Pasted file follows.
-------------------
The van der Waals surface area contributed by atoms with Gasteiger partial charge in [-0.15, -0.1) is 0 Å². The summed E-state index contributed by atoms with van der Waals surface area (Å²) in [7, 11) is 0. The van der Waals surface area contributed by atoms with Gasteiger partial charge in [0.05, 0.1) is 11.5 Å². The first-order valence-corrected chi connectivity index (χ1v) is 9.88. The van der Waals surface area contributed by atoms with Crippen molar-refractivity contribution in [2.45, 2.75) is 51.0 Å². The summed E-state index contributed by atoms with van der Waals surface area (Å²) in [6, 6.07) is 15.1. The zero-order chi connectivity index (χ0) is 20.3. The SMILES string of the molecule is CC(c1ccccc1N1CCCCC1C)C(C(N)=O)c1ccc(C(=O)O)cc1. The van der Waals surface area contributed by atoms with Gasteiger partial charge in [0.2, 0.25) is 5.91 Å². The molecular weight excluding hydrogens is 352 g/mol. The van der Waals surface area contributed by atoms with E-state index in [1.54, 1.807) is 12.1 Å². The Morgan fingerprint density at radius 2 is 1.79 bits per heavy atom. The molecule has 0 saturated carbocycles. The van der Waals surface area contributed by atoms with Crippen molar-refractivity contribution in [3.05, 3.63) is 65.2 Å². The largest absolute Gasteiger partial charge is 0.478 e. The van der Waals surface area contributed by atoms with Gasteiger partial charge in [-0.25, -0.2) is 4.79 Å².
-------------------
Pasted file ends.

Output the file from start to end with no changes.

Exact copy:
The van der Waals surface area contributed by atoms with Gasteiger partial charge in [-0.15, -0.1) is 0 Å². The summed E-state index contributed by atoms with van der Waals surface area (Å²) in [7, 11) is 0. The van der Waals surface area contributed by atoms with Gasteiger partial charge in [0.05, 0.1) is 11.5 Å². The first-order valence-corrected chi connectivity index (χ1v) is 9.88. The van der Waals surface area contributed by atoms with Crippen molar-refractivity contribution in [2.45, 2.75) is 51.0 Å². The summed E-state index contributed by atoms with van der Waals surface area (Å²) in [6, 6.07) is 15.1. The zero-order chi connectivity index (χ0) is 20.3. The SMILES string of the molecule is CC(c1ccccc1N1CCCCC1C)C(C(N)=O)c1ccc(C(=O)O)cc1. The van der Waals surface area contributed by atoms with Gasteiger partial charge in [0.2, 0.25) is 5.91 Å². The molecular weight excluding hydrogens is 352 g/mol. The van der Waals surface area contributed by atoms with E-state index in [1.54, 1.807) is 12.1 Å². The Morgan fingerprint density at radius 2 is 1.79 bits per heavy atom. The molecule has 0 saturated carbocycles. The van der Waals surface area contributed by atoms with Crippen molar-refractivity contribution in [3.05, 3.63) is 65.2 Å². The largest absolute Gasteiger partial charge is 0.478 e. The van der Waals surface area contributed by atoms with Gasteiger partial charge in [-0.25, -0.2) is 4.79 Å².